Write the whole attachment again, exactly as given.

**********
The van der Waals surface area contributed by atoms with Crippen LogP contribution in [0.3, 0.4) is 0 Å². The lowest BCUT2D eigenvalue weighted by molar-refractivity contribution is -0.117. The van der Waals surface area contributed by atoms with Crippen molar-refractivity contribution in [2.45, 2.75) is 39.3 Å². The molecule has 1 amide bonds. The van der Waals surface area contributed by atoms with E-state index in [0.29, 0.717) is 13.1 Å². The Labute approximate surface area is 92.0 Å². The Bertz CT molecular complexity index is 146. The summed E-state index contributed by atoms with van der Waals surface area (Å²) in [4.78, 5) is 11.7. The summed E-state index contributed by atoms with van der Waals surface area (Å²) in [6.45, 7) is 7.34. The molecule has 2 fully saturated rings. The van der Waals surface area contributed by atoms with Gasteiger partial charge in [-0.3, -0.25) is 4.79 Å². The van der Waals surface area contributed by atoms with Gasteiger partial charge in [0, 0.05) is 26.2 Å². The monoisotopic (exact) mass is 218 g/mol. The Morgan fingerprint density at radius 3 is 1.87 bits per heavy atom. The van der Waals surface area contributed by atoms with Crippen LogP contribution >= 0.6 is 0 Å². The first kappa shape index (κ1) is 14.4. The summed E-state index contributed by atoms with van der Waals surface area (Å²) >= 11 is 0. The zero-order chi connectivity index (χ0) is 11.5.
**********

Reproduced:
The van der Waals surface area contributed by atoms with Crippen LogP contribution in [0.3, 0.4) is 0 Å². The lowest BCUT2D eigenvalue weighted by molar-refractivity contribution is -0.117. The van der Waals surface area contributed by atoms with Crippen molar-refractivity contribution in [2.45, 2.75) is 39.3 Å². The molecule has 1 amide bonds. The van der Waals surface area contributed by atoms with E-state index in [0.29, 0.717) is 13.1 Å². The Labute approximate surface area is 92.0 Å². The Bertz CT molecular complexity index is 146. The summed E-state index contributed by atoms with van der Waals surface area (Å²) in [4.78, 5) is 11.7. The summed E-state index contributed by atoms with van der Waals surface area (Å²) in [6.45, 7) is 7.34. The molecule has 2 fully saturated rings. The van der Waals surface area contributed by atoms with Gasteiger partial charge in [-0.3, -0.25) is 4.79 Å². The van der Waals surface area contributed by atoms with Gasteiger partial charge in [0, 0.05) is 26.2 Å². The monoisotopic (exact) mass is 218 g/mol. The Morgan fingerprint density at radius 3 is 1.87 bits per heavy atom. The van der Waals surface area contributed by atoms with Crippen LogP contribution >= 0.6 is 0 Å². The first kappa shape index (κ1) is 14.4. The summed E-state index contributed by atoms with van der Waals surface area (Å²) >= 11 is 0. The zero-order chi connectivity index (χ0) is 11.5.